Q: While looking for your latest Mailbag on Google, I unexpectedly came across an obituary you wrote for Art Pollard in 1973 that appeared in the Indianapolis Star. As a longtime fan that gets into the history of the sport, what you wrote as a 23-year old was not only a great tribute to your friend, but I honestly feel like I knew who Art Pollard was (personality-wise) and what exactly killed him, something that I didn’t know for 48 years. Do you recall that day? You’ve been writing great stuff for a long time and I’ve always enjoyed your articles and insight. Thanks for your contributions over the years!
Todd J. Burnworth, Fort Wayne, IN
RM: I was sitting on the pit wall talking to him before he went out that final time and I asked why, because he was in the top six speeds at the time. He said he wanted to try one more thing. But Art was a prince of a person and a damn good racer who got a late start on his career.
Q: Love the Mailbag. Always something interesting. You mentioned your Mt. Rushmore of drivers in a recent Mailbag. In reading it, it made me think of Lloyd Ruby. While maybe not a Rushmore driver, definitely someone who had success in many forms of racing. Your thoughts on the man, the driver, and any books on his life?
Matt Townsend, Buhl, ID
RM: I was lucky enough to work on Rube’s team in 1974, and nobody drove harder or had more fun than he did. He had no luck at Indy but he was always fast and up front, and his road racing skills were greatly under-appreciated. Buy his book “Hard Luck Lloyd” at Coastal181.com or Amazon.
Q: I’m definitely reading the “Indy Split” book when it’s released next month. Have you read an advance copy? If yes, are you going to do a proper review? If you’re not doing a proper review, then can you do a quick review in this forum? Also, are there any revelations in the book that we didn’t know about the Split?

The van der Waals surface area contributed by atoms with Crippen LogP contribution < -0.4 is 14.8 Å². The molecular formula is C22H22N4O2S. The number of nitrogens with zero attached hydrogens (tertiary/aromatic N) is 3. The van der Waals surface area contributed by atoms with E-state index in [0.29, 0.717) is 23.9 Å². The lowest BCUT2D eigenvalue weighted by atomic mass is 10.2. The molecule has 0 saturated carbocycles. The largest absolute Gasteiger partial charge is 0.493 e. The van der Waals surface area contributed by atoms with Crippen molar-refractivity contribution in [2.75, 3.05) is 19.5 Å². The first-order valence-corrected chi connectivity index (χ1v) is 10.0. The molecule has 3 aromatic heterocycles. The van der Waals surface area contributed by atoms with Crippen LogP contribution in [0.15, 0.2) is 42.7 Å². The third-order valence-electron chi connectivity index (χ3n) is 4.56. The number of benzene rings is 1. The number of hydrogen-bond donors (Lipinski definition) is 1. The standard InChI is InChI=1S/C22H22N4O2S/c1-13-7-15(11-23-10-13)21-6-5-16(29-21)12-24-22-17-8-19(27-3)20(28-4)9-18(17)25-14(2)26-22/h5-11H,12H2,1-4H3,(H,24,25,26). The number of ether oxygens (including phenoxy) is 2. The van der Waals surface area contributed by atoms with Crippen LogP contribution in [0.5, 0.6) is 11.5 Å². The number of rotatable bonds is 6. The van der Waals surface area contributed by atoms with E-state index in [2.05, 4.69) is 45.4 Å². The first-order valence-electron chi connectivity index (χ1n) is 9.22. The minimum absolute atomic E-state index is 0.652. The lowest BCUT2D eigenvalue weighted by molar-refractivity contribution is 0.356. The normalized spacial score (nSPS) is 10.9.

Ron, Portland, OR
RM: I wrote the intro and it’s a damn good read, and there are several things that might surprise you but I’m not going to share them here. I’ll review it in May.
Q: As a Brownsburg native, the Lucas Oil Raceway Park is very near and dear to my heart. I’m crossing my fingers that NASCAR brings some races back in the next few years. The absolute dream would be for them to restore the 2.5-mile road course and get some Road to Indy races on that in lieu of the oval. I was wondering if you could share a good memory or two that you had at the track in its heyday, and if you had any insight on the future of the track.
RM: I loved the Indy Grand Prix in the 1960s (Mario’s first win) and IRP has always hosted some great midget, sprint and Silver Crowns shows. NASCAR’s Busch series was one of its best races, but they pulled the plug because IRP wouldn’t pave or repave parking and the area behind the grandstands (at least, that was story).
Don Dakin was the promoter and a wonderful guy who use to let us practice on the road course and oval for free. I was practicing in my Formula Ford one day and noticed a truck and trailer parked on the main straightaway, but didn’t hear any noise. I drove around the first turn and there was a Formula B car crunched again the wall with the engine still running and the driver unconscious. I turned off the engine, ran into the office and we called 911. The driver broke his left leg and arm, but no head injury except a concussion. That was the end of free testing on the road course, but we still got to hot lap on the oval with Gary Bettenhausen until Mr. Liability stepped in and pulled the plug. Not sure about the future, but USAC seems to have found its footing there again.